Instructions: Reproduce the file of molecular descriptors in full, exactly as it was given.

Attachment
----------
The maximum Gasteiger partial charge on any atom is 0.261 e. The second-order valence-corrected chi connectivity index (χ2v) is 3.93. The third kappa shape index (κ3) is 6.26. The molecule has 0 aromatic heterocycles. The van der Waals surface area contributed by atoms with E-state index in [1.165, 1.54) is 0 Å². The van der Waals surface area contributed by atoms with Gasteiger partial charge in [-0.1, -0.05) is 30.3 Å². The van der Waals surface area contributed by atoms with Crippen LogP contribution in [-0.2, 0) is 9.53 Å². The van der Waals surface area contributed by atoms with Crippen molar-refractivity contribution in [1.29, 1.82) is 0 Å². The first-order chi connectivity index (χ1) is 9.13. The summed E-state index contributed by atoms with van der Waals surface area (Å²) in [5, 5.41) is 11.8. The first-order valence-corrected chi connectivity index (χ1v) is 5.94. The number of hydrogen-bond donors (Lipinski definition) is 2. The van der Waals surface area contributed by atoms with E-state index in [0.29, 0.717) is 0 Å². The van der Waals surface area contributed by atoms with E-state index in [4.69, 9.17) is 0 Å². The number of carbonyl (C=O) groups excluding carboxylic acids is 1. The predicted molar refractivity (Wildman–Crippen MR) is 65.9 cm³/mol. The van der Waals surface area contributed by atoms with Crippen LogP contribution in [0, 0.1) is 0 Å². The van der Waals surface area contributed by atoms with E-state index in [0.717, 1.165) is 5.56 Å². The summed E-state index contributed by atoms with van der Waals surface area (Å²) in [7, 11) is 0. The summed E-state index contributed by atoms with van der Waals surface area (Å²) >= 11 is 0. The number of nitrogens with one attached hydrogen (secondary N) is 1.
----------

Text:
The maximum Gasteiger partial charge on any atom is 0.261 e. The second-order valence-corrected chi connectivity index (χ2v) is 3.93. The third kappa shape index (κ3) is 6.26. The molecule has 0 aromatic heterocycles. The van der Waals surface area contributed by atoms with E-state index in [1.165, 1.54) is 0 Å². The van der Waals surface area contributed by atoms with Gasteiger partial charge in [-0.1, -0.05) is 30.3 Å². The van der Waals surface area contributed by atoms with Crippen LogP contribution in [-0.2, 0) is 9.53 Å². The van der Waals surface area contributed by atoms with Crippen molar-refractivity contribution in [1.29, 1.82) is 0 Å². The first-order chi connectivity index (χ1) is 9.13. The summed E-state index contributed by atoms with van der Waals surface area (Å²) in [5, 5.41) is 11.8. The first-order valence-corrected chi connectivity index (χ1v) is 5.94. The number of hydrogen-bond donors (Lipinski definition) is 2. The van der Waals surface area contributed by atoms with E-state index in [0.29, 0.717) is 0 Å². The van der Waals surface area contributed by atoms with E-state index in [4.69, 9.17) is 0 Å². The number of carbonyl (C=O) groups excluding carboxylic acids is 1. The predicted molar refractivity (Wildman–Crippen MR) is 65.9 cm³/mol. The van der Waals surface area contributed by atoms with Crippen LogP contribution in [0, 0.1) is 0 Å². The van der Waals surface area contributed by atoms with E-state index in [0.717, 1.165) is 5.56 Å². The summed E-state index contributed by atoms with van der Waals surface area (Å²) in [7, 11) is 0. The summed E-state index contributed by atoms with van der Waals surface area (Å²) >= 11 is 0. The number of nitrogens with one attached hydrogen (secondary N) is 1.